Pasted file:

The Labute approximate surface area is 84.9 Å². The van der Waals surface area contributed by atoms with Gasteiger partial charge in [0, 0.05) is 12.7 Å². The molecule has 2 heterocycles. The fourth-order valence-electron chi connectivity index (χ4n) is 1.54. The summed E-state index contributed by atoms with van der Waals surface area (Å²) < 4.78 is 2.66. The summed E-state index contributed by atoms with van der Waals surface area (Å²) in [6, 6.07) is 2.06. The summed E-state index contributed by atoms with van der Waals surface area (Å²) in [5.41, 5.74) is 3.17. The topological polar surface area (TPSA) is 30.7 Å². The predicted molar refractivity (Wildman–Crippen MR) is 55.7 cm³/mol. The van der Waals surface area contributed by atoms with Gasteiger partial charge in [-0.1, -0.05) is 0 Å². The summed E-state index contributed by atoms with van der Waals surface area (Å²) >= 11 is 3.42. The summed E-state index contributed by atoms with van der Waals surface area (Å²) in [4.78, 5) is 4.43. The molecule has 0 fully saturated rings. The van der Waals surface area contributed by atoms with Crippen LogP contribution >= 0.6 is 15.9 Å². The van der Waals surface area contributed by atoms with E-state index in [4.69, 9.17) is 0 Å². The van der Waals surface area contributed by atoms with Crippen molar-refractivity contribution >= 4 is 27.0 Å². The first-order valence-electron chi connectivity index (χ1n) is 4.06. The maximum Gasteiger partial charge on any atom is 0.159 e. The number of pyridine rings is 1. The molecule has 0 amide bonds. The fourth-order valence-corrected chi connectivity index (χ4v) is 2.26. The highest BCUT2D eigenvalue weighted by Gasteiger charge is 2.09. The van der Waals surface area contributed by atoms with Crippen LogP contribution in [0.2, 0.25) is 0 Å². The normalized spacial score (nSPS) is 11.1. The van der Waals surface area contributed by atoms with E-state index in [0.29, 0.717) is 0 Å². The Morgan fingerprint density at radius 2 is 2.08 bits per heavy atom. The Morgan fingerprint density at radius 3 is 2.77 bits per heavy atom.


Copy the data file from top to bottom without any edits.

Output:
The Labute approximate surface area is 84.9 Å². The van der Waals surface area contributed by atoms with Gasteiger partial charge in [0, 0.05) is 12.7 Å². The molecule has 2 heterocycles. The fourth-order valence-electron chi connectivity index (χ4n) is 1.54. The summed E-state index contributed by atoms with van der Waals surface area (Å²) < 4.78 is 2.66. The summed E-state index contributed by atoms with van der Waals surface area (Å²) in [6, 6.07) is 2.06. The summed E-state index contributed by atoms with van der Waals surface area (Å²) in [5.41, 5.74) is 3.17. The topological polar surface area (TPSA) is 30.7 Å². The predicted molar refractivity (Wildman–Crippen MR) is 55.7 cm³/mol. The van der Waals surface area contributed by atoms with Gasteiger partial charge in [-0.1, -0.05) is 0 Å². The summed E-state index contributed by atoms with van der Waals surface area (Å²) >= 11 is 3.42. The summed E-state index contributed by atoms with van der Waals surface area (Å²) in [4.78, 5) is 4.43. The molecule has 0 fully saturated rings. The van der Waals surface area contributed by atoms with Crippen LogP contribution >= 0.6 is 15.9 Å². The van der Waals surface area contributed by atoms with E-state index in [4.69, 9.17) is 0 Å². The van der Waals surface area contributed by atoms with Crippen molar-refractivity contribution >= 4 is 27.0 Å². The first-order valence-electron chi connectivity index (χ1n) is 4.06. The maximum Gasteiger partial charge on any atom is 0.159 e. The number of pyridine rings is 1. The molecule has 0 amide bonds. The fourth-order valence-corrected chi connectivity index (χ4v) is 2.26. The highest BCUT2D eigenvalue weighted by Gasteiger charge is 2.09. The van der Waals surface area contributed by atoms with Crippen LogP contribution in [0.2, 0.25) is 0 Å². The normalized spacial score (nSPS) is 11.1. The van der Waals surface area contributed by atoms with E-state index in [0.29, 0.717) is 0 Å². The Morgan fingerprint density at radius 2 is 2.08 bits per heavy atom. The Morgan fingerprint density at radius 3 is 2.77 bits per heavy atom.